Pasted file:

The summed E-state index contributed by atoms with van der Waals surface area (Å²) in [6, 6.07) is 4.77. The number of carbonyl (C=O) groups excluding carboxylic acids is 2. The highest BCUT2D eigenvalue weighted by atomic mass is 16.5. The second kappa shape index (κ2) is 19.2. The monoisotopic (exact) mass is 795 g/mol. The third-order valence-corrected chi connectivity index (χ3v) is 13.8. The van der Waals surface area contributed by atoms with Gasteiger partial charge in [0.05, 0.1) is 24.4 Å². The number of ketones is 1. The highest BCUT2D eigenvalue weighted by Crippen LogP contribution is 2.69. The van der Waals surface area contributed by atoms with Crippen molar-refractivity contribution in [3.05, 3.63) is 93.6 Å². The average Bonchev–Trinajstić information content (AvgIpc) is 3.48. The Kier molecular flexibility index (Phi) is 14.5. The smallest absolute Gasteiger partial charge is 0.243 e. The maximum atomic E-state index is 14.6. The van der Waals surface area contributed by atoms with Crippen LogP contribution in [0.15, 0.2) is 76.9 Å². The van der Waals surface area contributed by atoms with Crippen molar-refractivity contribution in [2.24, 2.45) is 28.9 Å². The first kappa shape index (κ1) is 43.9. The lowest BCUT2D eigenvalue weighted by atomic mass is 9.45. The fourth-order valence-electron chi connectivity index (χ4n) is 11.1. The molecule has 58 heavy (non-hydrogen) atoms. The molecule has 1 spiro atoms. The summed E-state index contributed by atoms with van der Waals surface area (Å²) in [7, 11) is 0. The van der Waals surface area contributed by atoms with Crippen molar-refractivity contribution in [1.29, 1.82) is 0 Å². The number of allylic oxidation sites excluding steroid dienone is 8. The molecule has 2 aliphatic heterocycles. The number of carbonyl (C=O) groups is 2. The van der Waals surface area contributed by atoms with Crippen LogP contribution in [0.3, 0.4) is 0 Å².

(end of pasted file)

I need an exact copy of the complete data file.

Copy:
The summed E-state index contributed by atoms with van der Waals surface area (Å²) in [6, 6.07) is 4.77. The number of carbonyl (C=O) groups excluding carboxylic acids is 2. The highest BCUT2D eigenvalue weighted by atomic mass is 16.5. The second kappa shape index (κ2) is 19.2. The monoisotopic (exact) mass is 795 g/mol. The third-order valence-corrected chi connectivity index (χ3v) is 13.8. The van der Waals surface area contributed by atoms with Gasteiger partial charge in [0.05, 0.1) is 24.4 Å². The number of ketones is 1. The highest BCUT2D eigenvalue weighted by Crippen LogP contribution is 2.69. The van der Waals surface area contributed by atoms with Crippen molar-refractivity contribution in [3.05, 3.63) is 93.6 Å². The average Bonchev–Trinajstić information content (AvgIpc) is 3.48. The Kier molecular flexibility index (Phi) is 14.5. The smallest absolute Gasteiger partial charge is 0.243 e. The maximum atomic E-state index is 14.6. The van der Waals surface area contributed by atoms with Crippen LogP contribution in [0.15, 0.2) is 76.9 Å². The van der Waals surface area contributed by atoms with Crippen molar-refractivity contribution in [2.24, 2.45) is 28.9 Å². The first kappa shape index (κ1) is 43.9. The lowest BCUT2D eigenvalue weighted by atomic mass is 9.45. The fourth-order valence-electron chi connectivity index (χ4n) is 11.1. The molecule has 58 heavy (non-hydrogen) atoms. The molecule has 1 spiro atoms. The summed E-state index contributed by atoms with van der Waals surface area (Å²) in [7, 11) is 0. The van der Waals surface area contributed by atoms with Crippen molar-refractivity contribution in [1.29, 1.82) is 0 Å². The number of allylic oxidation sites excluding steroid dienone is 8. The molecule has 2 aliphatic heterocycles. The number of carbonyl (C=O) groups is 2. The van der Waals surface area contributed by atoms with Crippen LogP contribution in [0.3, 0.4) is 0 Å².